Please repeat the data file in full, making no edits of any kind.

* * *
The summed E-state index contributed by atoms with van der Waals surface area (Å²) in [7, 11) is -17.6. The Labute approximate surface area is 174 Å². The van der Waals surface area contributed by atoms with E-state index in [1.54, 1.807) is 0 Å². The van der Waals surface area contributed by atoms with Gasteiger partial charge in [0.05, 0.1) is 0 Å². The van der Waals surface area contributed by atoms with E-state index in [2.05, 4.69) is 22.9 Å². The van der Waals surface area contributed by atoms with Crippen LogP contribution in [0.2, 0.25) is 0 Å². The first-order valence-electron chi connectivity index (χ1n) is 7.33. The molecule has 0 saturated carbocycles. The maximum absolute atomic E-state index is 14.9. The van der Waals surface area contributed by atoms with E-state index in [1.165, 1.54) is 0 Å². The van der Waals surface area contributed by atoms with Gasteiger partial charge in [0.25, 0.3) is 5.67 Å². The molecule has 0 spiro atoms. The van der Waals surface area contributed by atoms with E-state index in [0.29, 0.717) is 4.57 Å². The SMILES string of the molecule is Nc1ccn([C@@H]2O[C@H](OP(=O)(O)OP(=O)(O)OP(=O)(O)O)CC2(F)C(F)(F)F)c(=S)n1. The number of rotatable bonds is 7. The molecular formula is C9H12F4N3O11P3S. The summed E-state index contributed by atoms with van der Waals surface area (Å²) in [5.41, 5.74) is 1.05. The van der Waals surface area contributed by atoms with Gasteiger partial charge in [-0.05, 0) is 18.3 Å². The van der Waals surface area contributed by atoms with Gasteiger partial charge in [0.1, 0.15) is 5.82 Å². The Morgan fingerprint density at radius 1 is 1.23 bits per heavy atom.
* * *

The summed E-state index contributed by atoms with van der Waals surface area (Å²) in [7, 11) is -17.6. The Labute approximate surface area is 174 Å². The van der Waals surface area contributed by atoms with E-state index in [1.54, 1.807) is 0 Å². The van der Waals surface area contributed by atoms with Gasteiger partial charge in [0.05, 0.1) is 0 Å². The van der Waals surface area contributed by atoms with E-state index in [2.05, 4.69) is 22.9 Å². The van der Waals surface area contributed by atoms with Crippen LogP contribution in [0.2, 0.25) is 0 Å². The first-order valence-electron chi connectivity index (χ1n) is 7.33. The molecule has 0 saturated carbocycles. The maximum absolute atomic E-state index is 14.9. The van der Waals surface area contributed by atoms with E-state index in [1.165, 1.54) is 0 Å². The van der Waals surface area contributed by atoms with Gasteiger partial charge in [0.25, 0.3) is 5.67 Å². The molecule has 0 spiro atoms. The van der Waals surface area contributed by atoms with E-state index in [0.29, 0.717) is 4.57 Å². The SMILES string of the molecule is Nc1ccn([C@@H]2O[C@H](OP(=O)(O)OP(=O)(O)OP(=O)(O)O)CC2(F)C(F)(F)F)c(=S)n1. The number of rotatable bonds is 7. The molecular formula is C9H12F4N3O11P3S. The summed E-state index contributed by atoms with van der Waals surface area (Å²) in [5.41, 5.74) is 1.05. The van der Waals surface area contributed by atoms with Gasteiger partial charge in [-0.05, 0) is 18.3 Å². The van der Waals surface area contributed by atoms with Gasteiger partial charge in [0.1, 0.15) is 5.82 Å². The Morgan fingerprint density at radius 1 is 1.23 bits per heavy atom.